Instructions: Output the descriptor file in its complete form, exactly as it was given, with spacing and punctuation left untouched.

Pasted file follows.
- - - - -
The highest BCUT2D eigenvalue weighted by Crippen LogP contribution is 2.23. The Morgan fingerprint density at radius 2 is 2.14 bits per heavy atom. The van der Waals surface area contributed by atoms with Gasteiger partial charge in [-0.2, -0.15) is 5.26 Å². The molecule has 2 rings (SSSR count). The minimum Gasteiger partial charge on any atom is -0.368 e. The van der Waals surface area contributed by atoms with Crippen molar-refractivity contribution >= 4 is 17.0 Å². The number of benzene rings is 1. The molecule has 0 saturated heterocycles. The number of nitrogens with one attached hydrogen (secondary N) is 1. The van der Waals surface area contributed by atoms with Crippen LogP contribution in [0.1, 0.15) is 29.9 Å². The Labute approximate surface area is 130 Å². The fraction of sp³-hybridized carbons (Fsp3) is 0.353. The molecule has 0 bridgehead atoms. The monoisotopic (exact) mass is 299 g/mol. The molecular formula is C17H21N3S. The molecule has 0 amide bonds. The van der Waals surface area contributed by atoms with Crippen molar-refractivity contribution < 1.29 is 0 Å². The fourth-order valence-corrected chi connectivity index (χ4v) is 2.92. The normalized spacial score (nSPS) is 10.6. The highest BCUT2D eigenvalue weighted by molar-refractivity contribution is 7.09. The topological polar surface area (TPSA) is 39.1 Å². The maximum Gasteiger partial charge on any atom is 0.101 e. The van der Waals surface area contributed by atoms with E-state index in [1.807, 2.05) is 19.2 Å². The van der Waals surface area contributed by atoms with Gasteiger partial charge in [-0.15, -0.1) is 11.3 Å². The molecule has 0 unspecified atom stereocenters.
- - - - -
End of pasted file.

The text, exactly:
The highest BCUT2D eigenvalue weighted by Crippen LogP contribution is 2.23. The Morgan fingerprint density at radius 2 is 2.14 bits per heavy atom. The van der Waals surface area contributed by atoms with Gasteiger partial charge in [-0.2, -0.15) is 5.26 Å². The molecule has 2 rings (SSSR count). The minimum Gasteiger partial charge on any atom is -0.368 e. The van der Waals surface area contributed by atoms with Crippen molar-refractivity contribution >= 4 is 17.0 Å². The number of benzene rings is 1. The molecule has 0 saturated heterocycles. The number of nitrogens with one attached hydrogen (secondary N) is 1. The van der Waals surface area contributed by atoms with Crippen LogP contribution in [0.1, 0.15) is 29.9 Å². The Labute approximate surface area is 130 Å². The fraction of sp³-hybridized carbons (Fsp3) is 0.353. The molecule has 0 bridgehead atoms. The monoisotopic (exact) mass is 299 g/mol. The molecular formula is C17H21N3S. The molecule has 0 amide bonds. The van der Waals surface area contributed by atoms with Crippen molar-refractivity contribution < 1.29 is 0 Å². The fourth-order valence-corrected chi connectivity index (χ4v) is 2.92. The normalized spacial score (nSPS) is 10.6. The highest BCUT2D eigenvalue weighted by molar-refractivity contribution is 7.09. The topological polar surface area (TPSA) is 39.1 Å². The maximum Gasteiger partial charge on any atom is 0.101 e. The van der Waals surface area contributed by atoms with E-state index in [1.807, 2.05) is 19.2 Å². The van der Waals surface area contributed by atoms with Gasteiger partial charge in [-0.15, -0.1) is 11.3 Å². The molecule has 0 unspecified atom stereocenters.